Her inauguration seat
built over her body and bones.
Leave each sacred stone in place.
There is no earthly blessing
She can impart who is the one
that intimately knows Sky's heart.

 Copyright © 2019 Bee Smith. All rights reserved
Cuilcagh cairn
Cuilcagh cairn

Hurricane Season

The prompt from #30DaysOfSummerWritingChallenge is to write about rain. Now the Irish have as many words to express the quality and character of rainfall, just as Inuits are alleged to have about snow. Yet again I am being tossed back into memory of my youth. I experienced one of those batten down the hatches Northeasters when visiting with my aunt at the shore. When we get storms in from the southwest I have a flicker of recognition. And those kinds of storms, dramatic as they are on the outside, can be quite cozy when you are safe indoors by a fire. But it was the one genuine hurricane I can say I experienced that became the subject for the Poetry Daily. Hurricane Agnes was the first storm of the hurricane season in June 1972. It was more savage than usual for that early in the summer. It was even more brutal once it moved inland from the Chesapeake Bay and whirled its way up the path of the the Susquehanna River.

Agnes, 1972

It's not all palm trees bent double.
A hurricane can move inland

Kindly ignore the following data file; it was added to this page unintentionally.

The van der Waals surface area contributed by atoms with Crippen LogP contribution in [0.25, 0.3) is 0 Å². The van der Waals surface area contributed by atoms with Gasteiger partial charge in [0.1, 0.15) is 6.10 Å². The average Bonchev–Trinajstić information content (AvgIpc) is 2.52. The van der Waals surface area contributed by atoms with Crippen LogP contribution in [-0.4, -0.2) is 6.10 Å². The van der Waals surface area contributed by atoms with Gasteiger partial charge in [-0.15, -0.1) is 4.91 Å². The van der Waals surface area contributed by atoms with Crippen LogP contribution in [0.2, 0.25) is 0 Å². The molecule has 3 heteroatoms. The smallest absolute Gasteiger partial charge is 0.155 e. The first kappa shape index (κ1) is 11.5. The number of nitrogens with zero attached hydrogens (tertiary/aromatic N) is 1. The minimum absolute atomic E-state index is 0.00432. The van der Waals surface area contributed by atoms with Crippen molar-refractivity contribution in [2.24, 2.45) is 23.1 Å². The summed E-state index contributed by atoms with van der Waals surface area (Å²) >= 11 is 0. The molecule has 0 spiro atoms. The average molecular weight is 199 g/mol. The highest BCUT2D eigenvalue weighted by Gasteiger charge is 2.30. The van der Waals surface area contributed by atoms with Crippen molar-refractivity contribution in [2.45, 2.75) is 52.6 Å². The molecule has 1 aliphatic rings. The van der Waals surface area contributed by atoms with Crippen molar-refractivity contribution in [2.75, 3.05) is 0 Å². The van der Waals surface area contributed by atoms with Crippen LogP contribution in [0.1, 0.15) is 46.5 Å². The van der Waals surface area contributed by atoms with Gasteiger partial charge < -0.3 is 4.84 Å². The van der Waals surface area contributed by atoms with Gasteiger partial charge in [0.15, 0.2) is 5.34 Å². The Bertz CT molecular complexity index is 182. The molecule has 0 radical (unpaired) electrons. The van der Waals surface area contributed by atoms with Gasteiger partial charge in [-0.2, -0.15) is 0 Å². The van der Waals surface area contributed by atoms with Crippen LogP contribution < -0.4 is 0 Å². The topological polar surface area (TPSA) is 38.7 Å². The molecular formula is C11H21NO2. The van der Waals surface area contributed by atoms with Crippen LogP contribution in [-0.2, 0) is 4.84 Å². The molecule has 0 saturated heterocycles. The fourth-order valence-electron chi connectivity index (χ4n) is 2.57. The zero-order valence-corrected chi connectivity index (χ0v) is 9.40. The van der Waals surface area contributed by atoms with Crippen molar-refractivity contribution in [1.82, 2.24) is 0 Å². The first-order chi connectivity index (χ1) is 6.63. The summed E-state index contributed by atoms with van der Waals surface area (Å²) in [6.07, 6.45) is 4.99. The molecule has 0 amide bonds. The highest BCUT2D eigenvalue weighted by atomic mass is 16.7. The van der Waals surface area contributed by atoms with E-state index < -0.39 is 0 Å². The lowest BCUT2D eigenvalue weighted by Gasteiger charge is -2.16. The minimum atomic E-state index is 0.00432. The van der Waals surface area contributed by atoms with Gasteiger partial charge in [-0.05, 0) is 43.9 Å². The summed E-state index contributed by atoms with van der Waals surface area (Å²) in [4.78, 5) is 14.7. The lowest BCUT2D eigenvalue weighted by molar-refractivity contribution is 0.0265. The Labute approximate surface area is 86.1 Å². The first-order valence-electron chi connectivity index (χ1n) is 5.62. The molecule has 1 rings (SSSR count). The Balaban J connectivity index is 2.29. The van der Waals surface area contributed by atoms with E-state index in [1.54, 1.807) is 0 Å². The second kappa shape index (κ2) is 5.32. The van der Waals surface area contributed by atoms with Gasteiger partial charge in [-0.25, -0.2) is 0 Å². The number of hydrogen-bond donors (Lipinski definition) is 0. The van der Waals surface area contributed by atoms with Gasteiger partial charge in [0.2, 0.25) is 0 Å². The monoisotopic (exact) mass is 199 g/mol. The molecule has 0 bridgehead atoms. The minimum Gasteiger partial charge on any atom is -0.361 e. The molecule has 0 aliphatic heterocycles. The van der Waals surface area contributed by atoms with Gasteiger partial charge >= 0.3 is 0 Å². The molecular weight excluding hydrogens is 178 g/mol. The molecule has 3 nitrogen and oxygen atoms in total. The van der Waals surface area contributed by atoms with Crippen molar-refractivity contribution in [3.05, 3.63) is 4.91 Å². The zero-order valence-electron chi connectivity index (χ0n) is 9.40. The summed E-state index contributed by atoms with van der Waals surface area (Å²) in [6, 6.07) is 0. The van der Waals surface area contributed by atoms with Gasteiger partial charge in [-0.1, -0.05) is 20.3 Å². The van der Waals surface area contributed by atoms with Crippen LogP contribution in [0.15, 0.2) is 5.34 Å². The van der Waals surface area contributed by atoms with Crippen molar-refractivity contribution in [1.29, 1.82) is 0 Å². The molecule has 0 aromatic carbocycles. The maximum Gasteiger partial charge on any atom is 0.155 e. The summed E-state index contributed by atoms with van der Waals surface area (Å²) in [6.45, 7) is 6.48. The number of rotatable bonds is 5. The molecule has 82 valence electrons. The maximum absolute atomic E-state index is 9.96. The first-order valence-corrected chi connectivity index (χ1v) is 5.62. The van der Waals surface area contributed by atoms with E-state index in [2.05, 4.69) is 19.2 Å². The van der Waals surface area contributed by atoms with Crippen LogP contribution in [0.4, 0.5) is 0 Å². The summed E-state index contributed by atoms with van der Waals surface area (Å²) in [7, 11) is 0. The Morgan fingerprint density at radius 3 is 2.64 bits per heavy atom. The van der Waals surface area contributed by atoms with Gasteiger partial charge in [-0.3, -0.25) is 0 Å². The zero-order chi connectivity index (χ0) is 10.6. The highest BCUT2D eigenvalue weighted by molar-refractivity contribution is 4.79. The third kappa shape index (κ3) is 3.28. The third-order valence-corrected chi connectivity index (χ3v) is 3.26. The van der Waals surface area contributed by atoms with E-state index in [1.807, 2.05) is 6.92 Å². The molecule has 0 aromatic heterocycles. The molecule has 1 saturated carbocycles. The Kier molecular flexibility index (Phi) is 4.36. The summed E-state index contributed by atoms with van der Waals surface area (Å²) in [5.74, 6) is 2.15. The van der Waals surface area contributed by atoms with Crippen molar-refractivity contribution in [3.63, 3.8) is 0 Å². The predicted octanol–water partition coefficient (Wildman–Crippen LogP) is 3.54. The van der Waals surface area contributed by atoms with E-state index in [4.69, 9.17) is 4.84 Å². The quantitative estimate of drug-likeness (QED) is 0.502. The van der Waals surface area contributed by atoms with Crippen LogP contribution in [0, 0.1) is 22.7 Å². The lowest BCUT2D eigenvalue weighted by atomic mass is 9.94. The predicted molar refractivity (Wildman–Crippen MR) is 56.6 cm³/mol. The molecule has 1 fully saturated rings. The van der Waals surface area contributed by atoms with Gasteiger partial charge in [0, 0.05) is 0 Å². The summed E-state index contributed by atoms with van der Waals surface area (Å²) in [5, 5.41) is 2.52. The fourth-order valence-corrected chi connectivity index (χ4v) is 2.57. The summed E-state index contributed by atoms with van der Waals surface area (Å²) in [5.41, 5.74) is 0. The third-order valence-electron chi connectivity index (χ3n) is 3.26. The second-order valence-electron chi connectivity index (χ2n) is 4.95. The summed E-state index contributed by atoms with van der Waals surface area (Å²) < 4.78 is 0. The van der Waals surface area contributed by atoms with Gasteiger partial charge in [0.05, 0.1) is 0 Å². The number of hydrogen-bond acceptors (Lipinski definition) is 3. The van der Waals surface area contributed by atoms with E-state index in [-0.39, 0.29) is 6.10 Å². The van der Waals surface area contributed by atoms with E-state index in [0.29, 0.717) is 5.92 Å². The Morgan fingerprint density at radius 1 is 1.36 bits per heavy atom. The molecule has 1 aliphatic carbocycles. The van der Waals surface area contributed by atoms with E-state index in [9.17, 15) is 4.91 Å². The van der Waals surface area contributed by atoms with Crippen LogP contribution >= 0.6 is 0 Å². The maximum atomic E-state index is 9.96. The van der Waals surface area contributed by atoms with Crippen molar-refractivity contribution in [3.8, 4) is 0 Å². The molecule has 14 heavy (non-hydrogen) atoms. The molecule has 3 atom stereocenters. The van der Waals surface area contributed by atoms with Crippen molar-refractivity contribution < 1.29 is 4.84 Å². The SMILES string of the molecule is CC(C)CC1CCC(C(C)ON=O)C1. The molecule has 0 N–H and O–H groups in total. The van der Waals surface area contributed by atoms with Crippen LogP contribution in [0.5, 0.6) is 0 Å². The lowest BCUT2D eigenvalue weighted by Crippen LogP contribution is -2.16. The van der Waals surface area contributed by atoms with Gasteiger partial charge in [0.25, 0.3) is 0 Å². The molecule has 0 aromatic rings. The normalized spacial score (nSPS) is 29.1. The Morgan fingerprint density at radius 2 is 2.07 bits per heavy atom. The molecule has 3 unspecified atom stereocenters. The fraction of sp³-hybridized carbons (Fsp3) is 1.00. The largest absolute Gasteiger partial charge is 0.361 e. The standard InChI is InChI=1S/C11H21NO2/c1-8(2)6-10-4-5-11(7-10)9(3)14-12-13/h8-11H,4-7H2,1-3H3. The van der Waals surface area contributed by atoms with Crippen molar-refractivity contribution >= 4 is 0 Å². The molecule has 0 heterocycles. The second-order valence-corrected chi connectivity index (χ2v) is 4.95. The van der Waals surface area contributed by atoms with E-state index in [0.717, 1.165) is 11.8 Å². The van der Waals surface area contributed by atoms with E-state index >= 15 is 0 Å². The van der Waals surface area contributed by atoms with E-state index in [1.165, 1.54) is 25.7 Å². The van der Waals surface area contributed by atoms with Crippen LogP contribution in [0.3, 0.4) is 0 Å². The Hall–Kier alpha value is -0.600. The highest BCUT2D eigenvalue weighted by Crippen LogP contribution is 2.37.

and make for plenty more trouble.
All night we slept on the 'Y' floor,
waiting to see if the dam would hold.
The river rose and rose.
Every road, in and out, was closed,
bridges washed out.
So we waited. I was young enough
to sleep through that night.
The older ones sat up, drinking coffee,
without much talk.

Next day it turns out our town fared
better than most, was mostly okay.
The rain stopped. The dam held,
but it was cut pretty fine.
Some cellars filled.
The bridge was still pretty sound.

A few days later some of us teens
helped scrape up the mud
that reeked of rot and sewer in the heat
off someone's dining room floor
upriver in Shickshinny.
The whole town looked condemned.
We skipped and leaped over
the jagged teeth of the remains
of bridge over still angry,
churning water from a creek.
But then again maybe it was rail ties
crossing a street.
The Susquehanna stayed high
for weeks and weeks.

Copyright © 2019 Bee Smith. All rights reserved.

Featured image Photo by John Middelkoop on Unsplash